Addicted to waterfalls

I could hear the sighs from the back seat as we drove up the Swansea Valley and along the narrow lane that follows the Tawe almost to it’s source beneath the Black Mountain. Rufus loves a walk on the hills. He’s not so keen when he sees me with tripod and camera as it means long periods of waiting around while I take ‘another’ photo of some waterfall.

He’s only a dog, you may think. Yes, but he’s a dog who knows me so well now that he will do all in his power to prevent me from taking photos using a tripod. Including placing himself in front of the camera in exactly the right place to spoil a careful composition. You think I’m joking. I’ve included two photos here of Rufus making his displeasure known by standing in shot or staring at me. And bear in mind that the waterfall photo, in which he has invaded the bottom right corner, was a 20 second exposure. He remained there, in one spot , for 20 seconds.

The waterfalls we visited today are on the side of the Cerrig Duon valley, above the little stone circle that dominates the lower valley. They are easy enough to get to, once you cross the river over slime covered rocks. It’s a short but steep pull by the side of the gully that the water has worn into the limestone. The hardest part is navigating the steep side down to get to the waterfall itself.

Once there, the waterfalls are usually spectacular and today was no different. Not too much water so that there was definition in the way the water fell over the rocks. The main difficulty in getting a decent image is mastering the high contrast between the sunlit part and the shaded part. At this time of year, with the sun low in the sky, it’s harder still. Today, I made several exposures of each composition, varying the shutter speed each time to give me some files I could blend together to create a tone mapped final image back home.

And all the while, a hairy black Spaniel bounced and splashed and yapped and weaved between the legs of the tripod. I threw sticks for him, I suggested he went off sniffing for dead things in the sunlight grass. But no, he just wanted to hurry me along. And eventually, inevitably, he won. We left the shaded gully and emerged into the bright winter sunshine. The ground was still frozen and rock hard and there was white frost in places. Where water had formed puddles on the surface of boggy patches, it was ice this morning.

Rufus is good at following paths and he made his way down to the river while I was still faffing about, watching red kits wheeling about above the ridge behind us. By the time I had reached the river bank, he was on the opposite side of the water, watching me to see if I would slip and fall into the water. I disappointed him on that point, and we slowly made our way back along the river to the car.

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Falling water

I’m a sucker for waterfalls, as you may know if you’ve read other posts in this blog. I love the challenge of doing something new with the many waterfalls I’ve photographed (and I’ve snapped away at most of the local ones over the years). But sometimes, I just want to lose myself in the taking of the pictures and create something that I really like.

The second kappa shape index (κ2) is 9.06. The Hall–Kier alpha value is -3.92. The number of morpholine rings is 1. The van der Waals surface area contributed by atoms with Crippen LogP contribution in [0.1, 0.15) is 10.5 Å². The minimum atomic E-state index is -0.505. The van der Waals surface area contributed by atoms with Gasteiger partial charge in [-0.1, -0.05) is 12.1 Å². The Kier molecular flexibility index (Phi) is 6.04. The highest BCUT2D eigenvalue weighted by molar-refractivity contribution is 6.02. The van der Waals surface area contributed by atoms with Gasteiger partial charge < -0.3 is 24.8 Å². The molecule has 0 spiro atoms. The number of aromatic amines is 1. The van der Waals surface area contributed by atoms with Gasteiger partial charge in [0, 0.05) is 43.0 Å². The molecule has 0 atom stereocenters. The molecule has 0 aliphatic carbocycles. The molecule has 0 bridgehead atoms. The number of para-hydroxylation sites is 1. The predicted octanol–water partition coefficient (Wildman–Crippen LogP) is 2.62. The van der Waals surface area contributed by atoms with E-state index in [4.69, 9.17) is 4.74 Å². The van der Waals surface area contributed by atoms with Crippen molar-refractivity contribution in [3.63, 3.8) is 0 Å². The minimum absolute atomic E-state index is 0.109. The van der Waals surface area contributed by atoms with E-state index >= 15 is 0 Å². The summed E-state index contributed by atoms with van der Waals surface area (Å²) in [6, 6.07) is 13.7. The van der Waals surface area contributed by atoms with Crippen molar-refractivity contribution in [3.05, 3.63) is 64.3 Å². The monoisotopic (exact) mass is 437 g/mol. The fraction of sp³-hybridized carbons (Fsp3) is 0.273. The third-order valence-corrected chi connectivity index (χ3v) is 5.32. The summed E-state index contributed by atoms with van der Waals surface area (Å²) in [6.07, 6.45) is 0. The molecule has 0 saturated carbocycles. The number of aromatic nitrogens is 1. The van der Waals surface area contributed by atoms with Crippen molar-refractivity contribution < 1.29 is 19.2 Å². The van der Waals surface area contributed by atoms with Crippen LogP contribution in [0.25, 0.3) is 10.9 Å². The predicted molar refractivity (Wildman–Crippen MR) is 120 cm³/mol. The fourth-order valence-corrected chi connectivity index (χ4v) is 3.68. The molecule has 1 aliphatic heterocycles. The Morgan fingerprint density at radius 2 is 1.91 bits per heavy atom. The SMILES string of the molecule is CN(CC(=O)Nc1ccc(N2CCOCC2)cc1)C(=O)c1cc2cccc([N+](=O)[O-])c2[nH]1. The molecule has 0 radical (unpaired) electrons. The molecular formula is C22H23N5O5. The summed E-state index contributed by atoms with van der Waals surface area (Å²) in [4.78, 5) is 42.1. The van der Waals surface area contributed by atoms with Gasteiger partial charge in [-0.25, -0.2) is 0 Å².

Today, I was in the right kind of mood to just spend time enjoying the picture making process. It was a cold, crisp morning and there was no one around at the two sites I chose to visit. I’ve been to both before but not for a while. Henrhyd falls are situated at the bottom of a narrow but deep valley at the southern end of Fforest Fawr, right on the edge of ‘waterfall country’. The hard sandstone has been undercut by the river to form a 27m waterfall. It;s the highest in south Wales.¬† The Romans were nearby, with the remains of a fort and camp around a mile away. It’s tempting to think that Romans visited the area; waterfalls were mysterious and magical places in prehistory and inevitably stories would have grown up around the area. In more recent history, Henrhyd was the location for the entrance to the Batcave in ‘The Dark Knight Rises’.

From the car park there is a short but steep path down to the Nant Llech river, which feeds into the Tawe a few miles further along. Across the river, a set of slippery wooden steps lead back up the other side of the valley until the path stops at the waterfall. It was muddy underfoot but the waterfall wasn’t in full spate. I prefer it in this state as the final images can be quite delicate. I used my tripod as a walking pole to negotiate the slimy rocks and managed to find some interesting viewpoints. I started using a10 stop ND filter but the exposure times I was getting were in the order of four to five minutes and the waterfall was largely in shade. So I switched to a 3 stop filter and started making the images.

I also decided to use a high dynamic range technique as the difference between the shadows in the rocks and the highlights on the water was too much for the sensor. This meant I was standing around enjoying the waterfall for minutes at a time and it was cold out of the sun. But I liked the results I was getting so it was worth every moment.

The climb back to the car was much steeper than the descent and I was out of breath by the time I got to the car. Birds were watching me as I walked, jumping from branch to branch just in front of me. Two even landed on a tree trunk within a few feet of me, as if they knew I didn’t have the energy to chase them.